About Mark Miles
more to come...
A practical approach to RC planes
Inspiration struck me today. I was in the shop tinkering on a few different projects when my focus landed on an old foam biplane project I had started last year.
It’s design is build on FilteTest’s Baby Blender plans.Now if you are not familiar with the guys over at flitetest I highly recommend you head over to their page, checkout the web show they’ve created, and contribute to their site. The time and effort they put into the hobby is amazing and the community they have built shows it. While you’re there you can pickup a speed build kit of the baby blender. It’s cheap and cuts a ton of time out of the build time,
Flite test’s design used something they call a power pod, which is basically a removable center section that houses your motor, esc, RX, and battery. This pod can be reused in all of their swapables line of scratch build foam planes.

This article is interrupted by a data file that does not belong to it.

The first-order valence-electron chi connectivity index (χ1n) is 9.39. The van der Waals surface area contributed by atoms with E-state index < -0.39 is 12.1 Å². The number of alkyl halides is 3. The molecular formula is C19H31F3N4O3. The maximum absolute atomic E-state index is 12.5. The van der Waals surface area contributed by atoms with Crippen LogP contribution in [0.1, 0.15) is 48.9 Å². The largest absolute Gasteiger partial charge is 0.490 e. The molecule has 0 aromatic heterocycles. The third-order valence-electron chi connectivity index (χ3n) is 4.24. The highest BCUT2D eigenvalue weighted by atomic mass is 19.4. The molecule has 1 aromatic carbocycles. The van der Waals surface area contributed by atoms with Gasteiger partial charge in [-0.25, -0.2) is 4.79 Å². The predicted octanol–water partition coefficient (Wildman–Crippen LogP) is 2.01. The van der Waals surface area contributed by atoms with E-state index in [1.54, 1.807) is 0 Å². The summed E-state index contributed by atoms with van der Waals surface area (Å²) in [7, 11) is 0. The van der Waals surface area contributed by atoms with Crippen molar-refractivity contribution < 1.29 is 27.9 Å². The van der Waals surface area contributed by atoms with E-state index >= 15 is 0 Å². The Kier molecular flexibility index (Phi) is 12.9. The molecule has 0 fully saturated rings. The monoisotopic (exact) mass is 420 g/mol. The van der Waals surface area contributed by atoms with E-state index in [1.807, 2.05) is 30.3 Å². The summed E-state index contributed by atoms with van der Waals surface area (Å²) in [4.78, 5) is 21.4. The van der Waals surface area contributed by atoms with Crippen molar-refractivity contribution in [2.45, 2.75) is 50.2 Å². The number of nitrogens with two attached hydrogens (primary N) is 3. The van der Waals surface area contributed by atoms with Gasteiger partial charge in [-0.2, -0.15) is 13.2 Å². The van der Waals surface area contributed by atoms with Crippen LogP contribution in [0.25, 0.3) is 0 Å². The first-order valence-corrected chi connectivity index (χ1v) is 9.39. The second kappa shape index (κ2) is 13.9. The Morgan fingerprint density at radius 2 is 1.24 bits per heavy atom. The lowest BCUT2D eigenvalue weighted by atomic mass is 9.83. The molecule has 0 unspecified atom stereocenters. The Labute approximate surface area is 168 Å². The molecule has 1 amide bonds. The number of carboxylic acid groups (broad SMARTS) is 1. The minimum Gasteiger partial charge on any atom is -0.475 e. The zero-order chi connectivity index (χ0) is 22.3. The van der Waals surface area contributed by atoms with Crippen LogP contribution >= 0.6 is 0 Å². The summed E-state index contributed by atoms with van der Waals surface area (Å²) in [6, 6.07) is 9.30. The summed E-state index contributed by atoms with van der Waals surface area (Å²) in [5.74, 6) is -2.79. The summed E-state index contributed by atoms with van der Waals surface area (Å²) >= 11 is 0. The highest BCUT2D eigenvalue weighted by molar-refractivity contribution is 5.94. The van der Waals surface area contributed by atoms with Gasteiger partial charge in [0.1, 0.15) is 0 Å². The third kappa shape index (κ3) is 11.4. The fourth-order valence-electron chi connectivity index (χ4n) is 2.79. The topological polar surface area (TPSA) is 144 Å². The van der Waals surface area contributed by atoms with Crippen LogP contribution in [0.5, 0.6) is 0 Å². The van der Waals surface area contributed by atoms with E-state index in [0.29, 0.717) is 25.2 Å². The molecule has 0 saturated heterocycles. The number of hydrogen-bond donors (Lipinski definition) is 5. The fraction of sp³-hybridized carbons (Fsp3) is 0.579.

But in typical BackyardRC fashion I didn’t stick with the plans directly. Last summer I downloaded and built the airframe back in the New York apartment but never got around to wiring or mounting the motor. Today with the 3D printer by my side I set out to build a simple motor mount around HobbyPartz ExceedRC 2200 series motors I have grown to love.
The design is simple, light, and strong, With the common 8mm off center 3mm bolt pattern any of the 2220 series motors will bolt right up to it.
The stock bolts for the motor mount were a tad too short so I substituted for 3mm by 5 mm in length pan head bolts from the local hardware store.
Removing a small section of foam for the motor shaft and the mount fits right in. Horizontal tabs increase the overall strength.
The only really downfall that is immediately evident to this design is that the top two motor bolts are glued in and the whole mount will need to be removed to access.
With the motor mount completed and installed I’m almost ready to fly. This evening I am planning to design a custom landing gear setup to print tomorrow evening.
If you like this mount you can download it over at thingiverse.
As always please comment and let me know what you think.
UPDATE: Today I completed a technical drawing highlighting key dimensions: